Events II: More Advanced Event Handling

The document object model, or DOM, provides a way to refer to every object in a web page. If an object can be referred to, its properties, including its text, can be changed.

In the Events I section, we used the DOM only to refer to the current object. The object which was clicked upon was always the object which was modified.

By using the DOM, objects can be referred to, and modified, from any other object on the page. This allows us to make invisible text visible, among other advantages.

Browsers able to recognize event handlers should be able to recognize DOM names, because the DOM was standardized at the same time as event handlers.

Click here for a brief review of The DOM.

Accessing the DOM -- Using getElementById()

It is possible to access some objects using the DOM arrays: anchors[i], images[i], and forms[i]. That is, it is possible to refer to an image as
provided you are sure of its array number.

However it is easier to give the object an id such as str1. Then it becomes:
document.images.str1 .

There is a simple method, which works on all objects, whether their tags have DOM names or not.

document.getElementById() is a method or function belonging to the document. Its argument is the id (not the name) of the object you wish to access. Thus the first step is to id the object. Let's set up a button to change the color of a paragraph.

<p id="pex">
Here is the special paragraph, whose color you can change with the click of a button.
<input type="button"  value="Click Me"

Here is the special paragraph, whose color you can change with the click of a button.

Note: In my hands, onclick and ondblclick are the only event handlers that work predictably with button.

Changing Text -- by clicking on something else

In this example, the text of one paragraph is changed by clicking on the other paragraph. "innerHTML" refers to the text of the paragraph.
‹p id="p1" onclick="getElementById('p2').innerHTML='New Text'">
Click the mouse on this text to see what happens
‹p id="p2" onclick="getElementById('p1').innerHTML='New Text'">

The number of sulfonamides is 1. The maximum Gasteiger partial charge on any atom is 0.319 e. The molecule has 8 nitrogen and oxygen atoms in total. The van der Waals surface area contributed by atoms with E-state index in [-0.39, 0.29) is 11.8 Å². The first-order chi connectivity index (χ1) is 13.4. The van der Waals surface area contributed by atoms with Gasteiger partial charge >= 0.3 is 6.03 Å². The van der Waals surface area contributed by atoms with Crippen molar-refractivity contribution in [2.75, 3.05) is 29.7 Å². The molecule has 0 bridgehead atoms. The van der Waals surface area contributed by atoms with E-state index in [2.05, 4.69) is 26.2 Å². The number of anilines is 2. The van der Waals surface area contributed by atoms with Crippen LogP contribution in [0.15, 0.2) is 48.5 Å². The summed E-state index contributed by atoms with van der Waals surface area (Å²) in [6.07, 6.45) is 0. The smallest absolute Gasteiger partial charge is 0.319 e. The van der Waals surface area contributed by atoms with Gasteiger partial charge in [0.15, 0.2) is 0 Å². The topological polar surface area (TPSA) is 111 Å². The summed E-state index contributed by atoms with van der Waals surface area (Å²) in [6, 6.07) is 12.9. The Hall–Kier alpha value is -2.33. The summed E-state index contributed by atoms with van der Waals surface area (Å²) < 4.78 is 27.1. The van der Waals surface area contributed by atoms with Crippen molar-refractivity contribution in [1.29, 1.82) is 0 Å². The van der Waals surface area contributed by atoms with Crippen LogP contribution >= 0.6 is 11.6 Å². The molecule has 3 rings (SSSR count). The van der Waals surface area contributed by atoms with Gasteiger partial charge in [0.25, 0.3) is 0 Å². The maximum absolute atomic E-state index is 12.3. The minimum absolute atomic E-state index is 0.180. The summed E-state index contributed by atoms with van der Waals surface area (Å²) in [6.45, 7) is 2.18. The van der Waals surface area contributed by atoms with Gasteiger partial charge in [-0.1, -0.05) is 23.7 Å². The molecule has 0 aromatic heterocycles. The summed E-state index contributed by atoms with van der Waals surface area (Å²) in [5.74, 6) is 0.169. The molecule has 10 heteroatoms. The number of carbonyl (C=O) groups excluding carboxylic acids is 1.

Click the mouse on this text to see what happens

Click the mouse on this text to see what happens

Click the mouse on this text to see what happens.

Changing Images -- by clicking on text

With images, the source file "src" is changed to that of a new image.
‹img src="hackanm.gif" width="8%" name="hack">
‹p onclick="getElementById('hack').src='boy.gif';
Click here to change the image.  Double click to change back.

Click here to change the image. Double click to change back.

Making Things Appear and Disappear-- with Display

Click here, then mouse out.
<img src="hackanm.gif" id="stuffy" style="display:none">

Click here, then mouse out.

Click here, then double click.

This paragraph will disappear, and reappear.

I used no script tags, but this must be javascript coding, bc the id was case sensitive.

Making Text Appear and Disappear -- with Visibility

Opening Windows

Usually when we want to open a window, we use a link: the anchor tag. The target attribute gives us a little control over the window opened. Thus target="_blank" opens a new window. To open the window, the user must click on the link.

Internet Explorer has provided two additional methods of opening windows, which give us a great deal more flexibility:

These windows can be opened not only by a mouse click, but by scripts. ) has been available since IE3, createPopup() since IE5.5. )
The ) method is straightforward to program. It can be used to open a file, a program, or another web page.

Using scripts, a window can be set to open at some later time, with no one near the computer. This feature is loved by computer students, who use it to interrupt their fellows -- e.g. the 'Energizer Bunny'. It could also be used effectively by teachers, to signal the beginning of class, the ending of an assignment, etc.

The ) method allows initial sizing of the window.

<p onclick="
   ( 'abcd.mid',
     Click here to open a window.

Click here to open a window.

window.createPopup( )

The window.createPopup( ) method is used to display a bit of html code or text. Its uses are similar to those of the CSS display property. It has the nice property that it automatically closes when you click elsewhere on the page.

The popup is not really a window, but a div. It is a rectangle filled with html code.

Its position, size, color, etc. are set when it is created. It is not resizeable.

It is created with the window.createPopup( ) method, and displayed with the,y,w,h,ref) method, where

<script type="text/javascript">
var pops=window.createPopup();"cyan";
pops.document.body.innerHTML="Pop Goes the Weasel.";

<p onclick=",150,200,50,document.body)">
Click here to open a popup.

Click here to open a Popup.

Ouch! This popup is only working in quirks mode!!!

Click here for official MSDN Data on Popups from Microsoft Corp.

Here's another popup.

Copyright July 2005, 2006 by Nancy E. Knox